How Should I Support a Loved Onee in Recovery?

a man and a lady giving themselves a high five

Addiction affects not only the people who use substances but their family and close friends around them. There can be a lot of challenges for the people who want to be as supportive as possible towards a loved one’s recovery. If you are supporting someone through treatment and recovery, educating yourself on addiction’s causes and effects and the best ways to help is the first step. You may have lived in a kind of moral judgment or been waiting for your loved one to hit a place where he or she is willing to begin rehab. Even when treatment begins, your supportive role in this journey may not be what you expect, so learning how to manage your expectations at different stages of recovery is critical. 

How Do I Show Support During Early Recovery?

You have probably walked alongside a loved one in addiction for a long time. When they decide to enter rehab and detox treatment, you may be tempted to think that it will all be uphill from there. However, the early stages of recovery can be as challenging as the dark phases of addiction. This is a time when withdrawal symptoms, cravings, and the risk of relapse are intensified. You must prepare for these challenges. 

Maybe you have watched your loved one go through so many relapses that you do not have confidence in their lasting recovery. Even if you do not admit it, there may be lingering feelings of frustration, anger, and disappointment. While your loved one is receiving a full range of treatment and therapy at a residential rehab center, you can make use of the outpatient counseling services so that you can prepare for what to expect and ways to assist their long-term sobriety when they return home.

Self-care is important for those who care for their loved ones in early recovery. You may have long placed the needs of your loved one above your own, but it is crucial to care for your own emotional well-being so that you can continue supporting your loved one. 

What’s There to Learn About Addiction?

You might think that after these years of exposure to your loved one’s symptoms, you have sufficient experience and knowledge to deal with them. The truth is, there is always more to learn about this chronic illness. There might be blind spots in your knowledge of addiction that hinder your ability to best care for them. 

For example, did you know that long-term substance use can change brain chemistry? Knowing this would prevent statements like, “If you love me, you’d quit.” These kinds of pronouncements reveal ignorance of how chronic addiction affects a person. Since more and more evidence shows that chronic addiction is a brain disease, it is unfair to put all the pressure on an individual to choose not to use. Blaming your loved one for a hard-wired physical condition will only breed more guilt, shame, and stigma, which can worsen cravings for drugs and alcohol.

Are you aware that addicted individuals struggle with a lot of shame and guilt and that those negative emotions often tend to exacerbate the problem? Do you know that stigma can trigger or worsen the use of substances? If your loved one struggles with the stigma of addiction, it is important to surround that person with supportive people who share an informed understanding about how addiction develops and impacts the body and the mind. De-stigmatizing always begins with de-mystifying, and understanding the science behind substance use disorder can help you do that.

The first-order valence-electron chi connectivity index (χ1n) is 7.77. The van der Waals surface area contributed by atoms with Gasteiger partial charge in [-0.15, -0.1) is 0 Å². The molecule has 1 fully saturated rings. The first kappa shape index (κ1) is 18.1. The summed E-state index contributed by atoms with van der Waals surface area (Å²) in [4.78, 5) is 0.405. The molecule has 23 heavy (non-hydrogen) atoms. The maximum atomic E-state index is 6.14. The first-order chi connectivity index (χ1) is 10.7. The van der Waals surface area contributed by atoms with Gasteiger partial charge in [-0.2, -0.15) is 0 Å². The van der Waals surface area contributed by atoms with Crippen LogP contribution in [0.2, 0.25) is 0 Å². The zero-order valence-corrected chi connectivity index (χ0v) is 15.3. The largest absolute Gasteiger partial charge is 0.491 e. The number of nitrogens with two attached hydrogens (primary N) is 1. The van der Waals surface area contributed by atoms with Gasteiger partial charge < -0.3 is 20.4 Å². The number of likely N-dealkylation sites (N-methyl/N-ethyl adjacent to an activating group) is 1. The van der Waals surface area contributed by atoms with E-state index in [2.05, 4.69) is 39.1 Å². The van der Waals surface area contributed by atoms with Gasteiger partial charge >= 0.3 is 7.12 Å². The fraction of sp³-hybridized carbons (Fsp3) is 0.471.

What Can I Do?

Understand how to build a solid support system once your loved one has finished treatment. By then, they will have adjusted to the routines of a residential treatment center. You can make the home conducive to continued recovery by setting the same routines and healthy boundaries. The key is to avoid enabling their addictive tendencies and minimize potential triggers. Research shows that only about one-third of recovering individuals continue recovery after a year of sobriety. This means that the majority of addicts relapse within a year. It is likely that many of those people simply don’t have a good support system at home. 

Family dysfunctions might be common triggers. Consider joining relationship skills coaching at a treatment center so you can have open communication with your loved one and rebuild healthy boundaries. Allow them independence, but offer help where you can, be present but not domineering, encourage them to continue attending support group meetings led by professionals, and celebrate small victories along the way. 

If you are determined to walk alongside a loved one during his or her journey towards long-term recovery, it is best to seek professional help. This may involve your participation in counseling and education programs. Laguna Shores Recovery is one resource in our community that offers advocates who can help coach you on ways to assist your loved one with continued sobriety. We strive to provide catered programs to ensure the best treatment for your loved one. We offer treatment plans such as detox, medication, 12-step groups, and relationship skills coaching. Our staff and therapists can explain the many ways in how family and significant others can be involved in recovery. We believe in holistic recovery, and we are here to listen, coach, and walk alongside you. Schedule an appointment with us at Laguna Shores Recovery. Call us at (954) 329-1118, and we will be happy to support you with plans and strategies.